Stockton: Ingleby Barwick woman raises money for brain cancer charity

A North East woman is walking tens of thousands of steps each day to raise money and awareness for her great-grandson’s brain condition.

Penny Sinclair, 66, from Ingleby Barwick in Stockton-on-Tees, is undertaking a 10,000-step a day challenge this February to raise money and awareness for charity, Brain Tumor Research, after her great-grandson was diagnosed with a brain tumor.

Ms Sinclair’s youngest great-grandson, Parker Stott, was diagnosed with an astrocytoma at 2-years-old back in 2022.

She said she was horrified to learn of Parker’s disease, and despite struggling to walk after three knee replacements, felt she needed to undertake the challenge to raise money to find a cure for the disease.

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She said: “It was just horrific knowing Parker had a brain tumour. Nobody, especially a little baby, should have to go through this.

“When I was a bit younger I was fanatical about fitness, but I had three knee replacements and I was in a car crash.

“Sometimes I can’t walk at all so I will be doing some of this on a treadmill and in a swimming pool.

“This is a really big challenge for me, but I want to do my bit to help raise vital money to help find a cure.”

Parker was initially diagnosed with the disease after suffering from stomach problems and having difficulty going to the toilet.

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After becoming weak and lethargic, he was taken to University Hospital of North Tees where an MRI scan revealed Parker had a brain tumor.

Ms Sinclair said on New Year’s Day her great-grandson had been feeling incredibly ill and not himself, having to be carried everywhere.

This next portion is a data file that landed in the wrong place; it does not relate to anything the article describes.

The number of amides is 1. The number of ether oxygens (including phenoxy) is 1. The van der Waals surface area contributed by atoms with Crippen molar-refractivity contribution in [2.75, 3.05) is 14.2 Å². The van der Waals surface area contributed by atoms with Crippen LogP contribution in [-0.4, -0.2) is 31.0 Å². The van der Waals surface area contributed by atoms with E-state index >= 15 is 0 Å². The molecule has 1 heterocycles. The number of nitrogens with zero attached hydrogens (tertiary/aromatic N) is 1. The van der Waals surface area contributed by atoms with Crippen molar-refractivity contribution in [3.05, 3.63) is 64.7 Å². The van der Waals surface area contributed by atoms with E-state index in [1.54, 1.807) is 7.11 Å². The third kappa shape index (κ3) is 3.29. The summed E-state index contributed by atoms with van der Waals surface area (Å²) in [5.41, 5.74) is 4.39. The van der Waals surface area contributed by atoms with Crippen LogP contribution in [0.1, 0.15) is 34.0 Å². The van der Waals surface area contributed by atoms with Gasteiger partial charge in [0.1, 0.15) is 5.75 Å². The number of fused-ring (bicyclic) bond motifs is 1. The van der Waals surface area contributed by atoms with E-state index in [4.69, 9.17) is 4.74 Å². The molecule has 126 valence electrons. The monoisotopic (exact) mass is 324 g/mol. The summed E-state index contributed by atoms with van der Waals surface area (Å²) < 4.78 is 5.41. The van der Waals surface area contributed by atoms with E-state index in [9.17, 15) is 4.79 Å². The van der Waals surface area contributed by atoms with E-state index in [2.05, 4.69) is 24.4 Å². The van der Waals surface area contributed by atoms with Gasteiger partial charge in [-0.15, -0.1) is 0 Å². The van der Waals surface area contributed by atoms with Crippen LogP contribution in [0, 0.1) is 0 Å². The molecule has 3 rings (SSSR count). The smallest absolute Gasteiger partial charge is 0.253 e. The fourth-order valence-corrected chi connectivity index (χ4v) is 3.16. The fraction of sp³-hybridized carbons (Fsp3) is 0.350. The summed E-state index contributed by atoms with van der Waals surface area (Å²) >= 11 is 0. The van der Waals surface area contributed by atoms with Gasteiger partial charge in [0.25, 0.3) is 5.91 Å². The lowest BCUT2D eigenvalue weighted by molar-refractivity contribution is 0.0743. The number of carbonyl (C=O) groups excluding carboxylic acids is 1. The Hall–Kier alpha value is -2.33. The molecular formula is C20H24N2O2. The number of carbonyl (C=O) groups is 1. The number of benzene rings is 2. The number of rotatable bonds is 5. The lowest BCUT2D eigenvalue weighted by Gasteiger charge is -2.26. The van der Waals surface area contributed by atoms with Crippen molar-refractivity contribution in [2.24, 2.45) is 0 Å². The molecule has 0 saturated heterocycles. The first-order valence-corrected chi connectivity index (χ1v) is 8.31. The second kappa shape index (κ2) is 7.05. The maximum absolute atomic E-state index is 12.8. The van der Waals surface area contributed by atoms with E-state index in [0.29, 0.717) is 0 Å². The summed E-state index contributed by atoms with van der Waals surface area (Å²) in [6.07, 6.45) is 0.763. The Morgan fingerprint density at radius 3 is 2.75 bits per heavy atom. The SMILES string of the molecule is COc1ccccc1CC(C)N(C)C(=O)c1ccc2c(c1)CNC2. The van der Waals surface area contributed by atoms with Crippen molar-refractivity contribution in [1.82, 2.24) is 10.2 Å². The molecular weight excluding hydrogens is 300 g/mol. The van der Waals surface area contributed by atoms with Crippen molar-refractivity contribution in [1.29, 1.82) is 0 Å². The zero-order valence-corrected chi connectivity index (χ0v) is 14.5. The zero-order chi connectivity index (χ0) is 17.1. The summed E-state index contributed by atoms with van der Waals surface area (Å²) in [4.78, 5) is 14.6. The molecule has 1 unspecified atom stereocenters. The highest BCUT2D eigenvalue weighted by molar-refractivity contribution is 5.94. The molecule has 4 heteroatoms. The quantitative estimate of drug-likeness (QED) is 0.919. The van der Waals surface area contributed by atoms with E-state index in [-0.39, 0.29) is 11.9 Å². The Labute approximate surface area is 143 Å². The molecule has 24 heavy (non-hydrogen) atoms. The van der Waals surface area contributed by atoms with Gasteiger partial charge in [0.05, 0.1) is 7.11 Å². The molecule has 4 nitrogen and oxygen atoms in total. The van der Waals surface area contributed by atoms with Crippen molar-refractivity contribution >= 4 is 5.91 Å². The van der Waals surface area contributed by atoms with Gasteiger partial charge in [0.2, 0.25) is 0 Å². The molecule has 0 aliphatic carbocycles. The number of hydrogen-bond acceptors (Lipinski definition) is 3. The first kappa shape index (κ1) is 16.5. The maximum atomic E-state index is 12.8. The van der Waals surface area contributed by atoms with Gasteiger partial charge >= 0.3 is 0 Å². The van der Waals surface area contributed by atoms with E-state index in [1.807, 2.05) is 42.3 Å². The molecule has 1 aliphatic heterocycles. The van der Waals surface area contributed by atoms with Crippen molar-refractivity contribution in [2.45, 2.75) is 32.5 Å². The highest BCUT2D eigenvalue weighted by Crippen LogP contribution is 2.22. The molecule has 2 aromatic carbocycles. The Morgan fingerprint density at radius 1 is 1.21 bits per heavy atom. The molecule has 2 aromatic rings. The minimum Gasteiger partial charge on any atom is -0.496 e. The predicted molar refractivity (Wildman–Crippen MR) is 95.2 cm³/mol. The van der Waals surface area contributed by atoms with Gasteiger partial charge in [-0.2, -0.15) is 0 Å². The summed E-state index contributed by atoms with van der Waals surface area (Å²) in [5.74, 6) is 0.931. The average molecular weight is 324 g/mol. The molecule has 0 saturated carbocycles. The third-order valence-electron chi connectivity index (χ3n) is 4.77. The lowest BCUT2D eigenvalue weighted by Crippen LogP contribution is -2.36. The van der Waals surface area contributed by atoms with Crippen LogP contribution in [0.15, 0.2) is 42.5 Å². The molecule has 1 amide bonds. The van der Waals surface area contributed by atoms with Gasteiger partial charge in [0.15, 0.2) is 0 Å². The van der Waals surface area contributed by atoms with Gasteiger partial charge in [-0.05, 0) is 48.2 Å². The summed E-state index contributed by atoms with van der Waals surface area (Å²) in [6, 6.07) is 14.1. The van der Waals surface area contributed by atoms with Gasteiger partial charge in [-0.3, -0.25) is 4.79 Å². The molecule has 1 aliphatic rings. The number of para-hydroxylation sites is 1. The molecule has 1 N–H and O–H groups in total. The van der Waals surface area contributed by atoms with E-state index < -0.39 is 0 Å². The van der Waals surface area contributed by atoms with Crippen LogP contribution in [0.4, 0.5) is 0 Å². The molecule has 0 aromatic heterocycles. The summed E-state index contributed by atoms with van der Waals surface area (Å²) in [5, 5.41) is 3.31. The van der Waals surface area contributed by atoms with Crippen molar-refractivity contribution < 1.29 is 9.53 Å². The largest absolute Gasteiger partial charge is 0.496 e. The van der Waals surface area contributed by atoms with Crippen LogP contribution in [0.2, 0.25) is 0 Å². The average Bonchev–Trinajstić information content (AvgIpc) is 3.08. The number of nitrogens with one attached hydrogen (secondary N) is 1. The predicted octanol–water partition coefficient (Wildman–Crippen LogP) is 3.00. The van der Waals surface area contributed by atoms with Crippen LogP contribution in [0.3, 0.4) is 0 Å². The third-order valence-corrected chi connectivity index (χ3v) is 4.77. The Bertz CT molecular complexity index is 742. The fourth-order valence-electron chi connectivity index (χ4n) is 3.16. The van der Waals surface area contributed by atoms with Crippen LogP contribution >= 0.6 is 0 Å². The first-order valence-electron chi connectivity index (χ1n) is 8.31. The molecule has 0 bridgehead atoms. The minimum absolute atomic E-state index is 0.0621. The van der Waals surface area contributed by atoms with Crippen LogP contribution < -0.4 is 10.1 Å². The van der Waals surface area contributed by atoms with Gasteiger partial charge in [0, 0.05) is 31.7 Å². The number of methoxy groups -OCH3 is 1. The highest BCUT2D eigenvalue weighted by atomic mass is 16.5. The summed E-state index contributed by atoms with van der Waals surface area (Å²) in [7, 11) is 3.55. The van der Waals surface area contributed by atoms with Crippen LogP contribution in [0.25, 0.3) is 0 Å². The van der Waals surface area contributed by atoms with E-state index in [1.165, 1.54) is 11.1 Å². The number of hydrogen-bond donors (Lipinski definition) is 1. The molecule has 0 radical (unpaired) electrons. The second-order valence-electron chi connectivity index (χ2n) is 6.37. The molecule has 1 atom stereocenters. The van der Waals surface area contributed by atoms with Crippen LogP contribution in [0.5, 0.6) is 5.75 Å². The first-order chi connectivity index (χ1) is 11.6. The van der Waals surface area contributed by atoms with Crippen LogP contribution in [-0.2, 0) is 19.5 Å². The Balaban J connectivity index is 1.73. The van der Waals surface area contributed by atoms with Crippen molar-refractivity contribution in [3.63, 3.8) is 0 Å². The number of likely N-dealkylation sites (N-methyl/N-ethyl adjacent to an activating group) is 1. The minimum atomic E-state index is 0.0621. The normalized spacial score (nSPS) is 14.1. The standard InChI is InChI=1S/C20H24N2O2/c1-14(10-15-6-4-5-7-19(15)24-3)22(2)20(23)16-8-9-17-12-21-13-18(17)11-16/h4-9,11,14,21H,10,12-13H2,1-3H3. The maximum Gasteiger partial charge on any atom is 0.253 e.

She said: “Soon after, he was constantly vomiting, and he had a high temperature,” added Penny.

“He was losing weight; he only weighed 10kg and his clothes were hanging off him.”

After the scan revealed the tumour, he was taken to the Great North Children’s Hospital at the Royal Victoria Infirmary (RVI) in Newcastle where surgeons managed to remove most of it.

“This brain tumor just hits you from out of nowhere. It’s such a horrific thing for my great-grandson to live with,” Ms Sinclair added.

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“To see this baby boy going through this is absolutely devastating. Parker now has a check-up MRI scan every three months.

“It’s such a nerve-wracking time and I always hope that the tumor hasn’t spread.”

Matthew Price, community development manager at Brain Tumor Research said: “We’re so sorry to learn about Parker’s diagnosis, particularly at such a young age.

“We’re really grateful to Penny for taking on the 10,000 Steps a Day in February challenge as it’s only with the support of people like her that we’re able to progress our research into brain tumors and improve the outcome for patients like Parker who are forced to fight this awful disease.”

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